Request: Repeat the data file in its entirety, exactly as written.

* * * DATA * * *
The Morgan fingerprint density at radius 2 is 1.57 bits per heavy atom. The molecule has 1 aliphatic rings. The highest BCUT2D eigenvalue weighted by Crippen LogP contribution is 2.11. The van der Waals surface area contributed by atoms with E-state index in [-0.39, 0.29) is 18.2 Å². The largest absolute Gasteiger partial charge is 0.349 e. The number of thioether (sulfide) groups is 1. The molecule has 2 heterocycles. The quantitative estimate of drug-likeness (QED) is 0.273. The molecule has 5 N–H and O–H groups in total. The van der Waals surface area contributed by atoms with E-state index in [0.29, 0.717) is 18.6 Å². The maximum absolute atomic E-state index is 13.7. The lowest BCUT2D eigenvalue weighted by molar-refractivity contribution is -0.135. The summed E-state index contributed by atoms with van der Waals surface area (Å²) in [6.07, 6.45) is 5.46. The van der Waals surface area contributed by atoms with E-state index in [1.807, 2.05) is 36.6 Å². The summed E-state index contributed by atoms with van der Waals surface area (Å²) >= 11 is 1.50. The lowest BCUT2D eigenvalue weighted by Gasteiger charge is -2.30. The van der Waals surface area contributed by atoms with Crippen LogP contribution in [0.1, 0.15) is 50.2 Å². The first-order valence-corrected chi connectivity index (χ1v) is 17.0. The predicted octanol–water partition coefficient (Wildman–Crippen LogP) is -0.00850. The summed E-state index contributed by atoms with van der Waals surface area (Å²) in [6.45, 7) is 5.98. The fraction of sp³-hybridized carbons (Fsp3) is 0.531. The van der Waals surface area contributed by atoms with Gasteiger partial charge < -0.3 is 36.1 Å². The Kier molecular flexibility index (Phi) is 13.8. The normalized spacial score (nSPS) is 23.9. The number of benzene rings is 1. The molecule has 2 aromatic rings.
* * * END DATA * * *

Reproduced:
The Morgan fingerprint density at radius 2 is 1.57 bits per heavy atom. The molecule has 1 aliphatic rings. The highest BCUT2D eigenvalue weighted by Crippen LogP contribution is 2.11. The van der Waals surface area contributed by atoms with E-state index in [-0.39, 0.29) is 18.2 Å². The largest absolute Gasteiger partial charge is 0.349 e. The number of thioether (sulfide) groups is 1. The molecule has 2 heterocycles. The quantitative estimate of drug-likeness (QED) is 0.273. The molecule has 5 N–H and O–H groups in total. The van der Waals surface area contributed by atoms with E-state index in [0.29, 0.717) is 18.6 Å². The maximum absolute atomic E-state index is 13.7. The lowest BCUT2D eigenvalue weighted by molar-refractivity contribution is -0.135. The summed E-state index contributed by atoms with van der Waals surface area (Å²) in [6.07, 6.45) is 5.46. The van der Waals surface area contributed by atoms with E-state index in [1.807, 2.05) is 36.6 Å². The summed E-state index contributed by atoms with van der Waals surface area (Å²) >= 11 is 1.50. The lowest BCUT2D eigenvalue weighted by Gasteiger charge is -2.30. The van der Waals surface area contributed by atoms with Crippen LogP contribution in [0.1, 0.15) is 50.2 Å². The first-order valence-corrected chi connectivity index (χ1v) is 17.0. The predicted octanol–water partition coefficient (Wildman–Crippen LogP) is -0.00850. The summed E-state index contributed by atoms with van der Waals surface area (Å²) in [6.45, 7) is 5.98. The fraction of sp³-hybridized carbons (Fsp3) is 0.531. The van der Waals surface area contributed by atoms with Gasteiger partial charge < -0.3 is 36.1 Å². The Kier molecular flexibility index (Phi) is 13.8. The normalized spacial score (nSPS) is 23.9. The number of benzene rings is 1. The molecule has 2 aromatic rings.